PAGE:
Firearms Act under review - Penalties to be imposed on FLA staff who commit breaches; FLA staff collect money from applicants
The Firearms Act is being reviewed and provisions are being made in legislation for criminal sanctions to be imposed on persons within the administration of the Firearm Licensing Authority (FLA) who commit breaches, Chief Executive Officer Shane Dalling disclosed.
He further revealed that the authority's procedure manual was being redrafted so as to strengthen internal procedures and processes to prevent a recurrence of last year's corruption scandal that scarred the authority.
Dalling made the revelation yesterday during a sitting of Parliament's Internal and External Affairs Committee, as he gave an overview of the authority's operation over the last year.
He would later indicate that more than 100 guns for which licences were issued in breach of protocols remain in the hands of individuals, noting that the number continues to increase as a result of ongoing internal assessments.
Dalling said among the breaches found when he assumed office in June last year was that FLA employees were taking firearm licence applications directly to members of the board of directors for approval, bypassing the executive office.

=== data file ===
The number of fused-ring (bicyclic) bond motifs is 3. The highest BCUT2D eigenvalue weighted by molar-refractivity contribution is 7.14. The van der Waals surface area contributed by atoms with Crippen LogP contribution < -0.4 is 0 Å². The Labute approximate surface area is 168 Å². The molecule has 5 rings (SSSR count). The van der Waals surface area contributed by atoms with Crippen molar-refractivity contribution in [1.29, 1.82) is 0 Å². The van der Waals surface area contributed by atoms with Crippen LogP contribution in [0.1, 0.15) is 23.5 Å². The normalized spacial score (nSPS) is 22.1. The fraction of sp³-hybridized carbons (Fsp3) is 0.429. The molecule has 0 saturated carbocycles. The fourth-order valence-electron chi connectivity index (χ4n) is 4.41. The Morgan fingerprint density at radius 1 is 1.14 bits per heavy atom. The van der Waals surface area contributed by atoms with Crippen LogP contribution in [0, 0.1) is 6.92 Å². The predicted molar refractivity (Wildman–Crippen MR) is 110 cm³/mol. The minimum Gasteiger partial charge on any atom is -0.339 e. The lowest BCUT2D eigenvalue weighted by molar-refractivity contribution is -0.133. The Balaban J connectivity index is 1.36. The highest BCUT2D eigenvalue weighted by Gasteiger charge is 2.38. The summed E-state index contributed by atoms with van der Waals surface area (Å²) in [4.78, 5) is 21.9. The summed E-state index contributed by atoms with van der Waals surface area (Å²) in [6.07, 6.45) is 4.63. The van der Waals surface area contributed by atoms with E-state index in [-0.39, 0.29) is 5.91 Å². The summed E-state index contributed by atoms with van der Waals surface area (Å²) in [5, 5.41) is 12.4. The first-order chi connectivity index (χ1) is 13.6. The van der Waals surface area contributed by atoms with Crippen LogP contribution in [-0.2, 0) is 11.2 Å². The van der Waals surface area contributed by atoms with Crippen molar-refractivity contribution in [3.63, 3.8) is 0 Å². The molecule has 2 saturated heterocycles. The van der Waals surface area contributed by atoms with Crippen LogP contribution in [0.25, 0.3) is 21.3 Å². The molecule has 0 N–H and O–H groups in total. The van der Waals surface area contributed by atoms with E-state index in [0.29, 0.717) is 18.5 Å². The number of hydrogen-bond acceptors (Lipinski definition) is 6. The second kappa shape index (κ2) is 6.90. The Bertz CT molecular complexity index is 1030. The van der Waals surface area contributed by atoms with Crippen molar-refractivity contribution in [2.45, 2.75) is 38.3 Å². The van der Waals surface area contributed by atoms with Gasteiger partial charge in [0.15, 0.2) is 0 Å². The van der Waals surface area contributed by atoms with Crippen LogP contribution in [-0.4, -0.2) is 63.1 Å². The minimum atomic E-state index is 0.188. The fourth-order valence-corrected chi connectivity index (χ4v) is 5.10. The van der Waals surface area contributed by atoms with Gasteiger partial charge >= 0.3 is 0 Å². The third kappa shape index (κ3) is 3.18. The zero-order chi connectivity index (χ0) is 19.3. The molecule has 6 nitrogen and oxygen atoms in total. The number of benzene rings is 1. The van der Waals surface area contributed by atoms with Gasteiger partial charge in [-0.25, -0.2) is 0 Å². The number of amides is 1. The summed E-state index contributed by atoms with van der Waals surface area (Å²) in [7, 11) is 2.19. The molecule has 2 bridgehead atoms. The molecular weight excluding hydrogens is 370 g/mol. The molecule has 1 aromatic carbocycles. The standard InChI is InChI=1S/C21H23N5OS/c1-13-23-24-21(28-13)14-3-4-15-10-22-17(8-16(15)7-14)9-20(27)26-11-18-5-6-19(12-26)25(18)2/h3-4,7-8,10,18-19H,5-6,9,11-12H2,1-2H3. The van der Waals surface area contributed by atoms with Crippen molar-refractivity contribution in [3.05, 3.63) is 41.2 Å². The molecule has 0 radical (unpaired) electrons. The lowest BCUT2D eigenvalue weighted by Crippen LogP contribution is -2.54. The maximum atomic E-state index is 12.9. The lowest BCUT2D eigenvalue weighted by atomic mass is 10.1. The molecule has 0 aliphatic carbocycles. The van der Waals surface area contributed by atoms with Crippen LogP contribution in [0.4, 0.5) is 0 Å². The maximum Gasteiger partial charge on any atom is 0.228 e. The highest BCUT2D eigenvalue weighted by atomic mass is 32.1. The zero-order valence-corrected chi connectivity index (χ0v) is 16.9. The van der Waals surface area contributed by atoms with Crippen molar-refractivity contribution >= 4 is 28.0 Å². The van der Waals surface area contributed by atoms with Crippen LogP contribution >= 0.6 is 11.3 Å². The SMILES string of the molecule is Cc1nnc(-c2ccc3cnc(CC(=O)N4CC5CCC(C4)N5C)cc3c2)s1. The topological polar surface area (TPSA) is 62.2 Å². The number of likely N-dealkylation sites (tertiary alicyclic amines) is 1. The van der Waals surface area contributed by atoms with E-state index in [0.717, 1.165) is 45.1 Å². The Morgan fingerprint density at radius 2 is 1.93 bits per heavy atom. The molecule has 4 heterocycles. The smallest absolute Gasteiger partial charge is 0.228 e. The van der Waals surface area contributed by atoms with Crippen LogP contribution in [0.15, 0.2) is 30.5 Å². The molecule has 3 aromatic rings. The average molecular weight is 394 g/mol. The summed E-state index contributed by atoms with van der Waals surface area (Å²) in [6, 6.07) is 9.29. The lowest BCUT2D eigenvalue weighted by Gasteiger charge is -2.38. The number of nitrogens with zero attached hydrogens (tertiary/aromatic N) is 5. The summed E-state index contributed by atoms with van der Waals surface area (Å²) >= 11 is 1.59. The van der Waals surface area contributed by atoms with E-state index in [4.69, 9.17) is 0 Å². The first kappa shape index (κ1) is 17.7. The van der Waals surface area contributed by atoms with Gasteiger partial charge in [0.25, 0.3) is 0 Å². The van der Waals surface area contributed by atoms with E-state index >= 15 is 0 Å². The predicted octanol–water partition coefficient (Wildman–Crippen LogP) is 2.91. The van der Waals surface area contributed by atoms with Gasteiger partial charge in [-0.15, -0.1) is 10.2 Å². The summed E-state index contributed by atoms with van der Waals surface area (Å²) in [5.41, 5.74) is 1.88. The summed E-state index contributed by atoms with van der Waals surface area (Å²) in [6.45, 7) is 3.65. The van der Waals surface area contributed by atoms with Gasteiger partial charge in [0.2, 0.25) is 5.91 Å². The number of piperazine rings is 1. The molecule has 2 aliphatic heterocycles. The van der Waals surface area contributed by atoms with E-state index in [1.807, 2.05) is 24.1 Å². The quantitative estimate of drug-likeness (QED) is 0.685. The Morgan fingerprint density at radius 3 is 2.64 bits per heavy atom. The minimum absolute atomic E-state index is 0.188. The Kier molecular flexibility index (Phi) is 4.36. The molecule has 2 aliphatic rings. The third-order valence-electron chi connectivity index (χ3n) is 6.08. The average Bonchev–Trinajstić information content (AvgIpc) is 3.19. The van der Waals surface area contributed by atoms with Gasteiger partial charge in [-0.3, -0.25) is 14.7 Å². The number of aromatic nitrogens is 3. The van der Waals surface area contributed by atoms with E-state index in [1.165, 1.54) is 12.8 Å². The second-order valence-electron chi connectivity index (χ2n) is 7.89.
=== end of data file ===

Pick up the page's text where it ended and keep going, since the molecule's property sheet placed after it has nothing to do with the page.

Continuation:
The problem with this, said Dalling, is that gun licences were approved before the required security clearance was submitted
"And after the licences are granted, the security clearance comes in and there are adverse traces on the individual and it then placed us in an awkward situation in trying to retrieve that firearm from that person," Dalling explained.
Chief Executive officer of the FLA, Shane Dalling, divulged yesterday that some employees of the authority had been collecting money from applicants and interfering with persons in departments that played no role in the approval process.
He said there was also interaction by board members with staff to influence gun permit applications and the general breakdown of the procedures that ought to be followed.
However, the FLA boss said measures have since been put in place to stamp out those "issues of corruption" and end the practice of employees interacting directly with board members.
But he acknowledged that a number of the firearms issued as a result of the breach remain outstanding.
"How many applications would you say breached the protocols?" asked committee member Lisa Hanna.
"Several, and we're still counting," Dalling replied before he was pressed for a more precise figure.
"We're over 100. We're doing a review of our system to see what went wrong, how, and to improve upon it, and the more we go through in terms of updating of the files, we're seeing more and more," Dalling explained.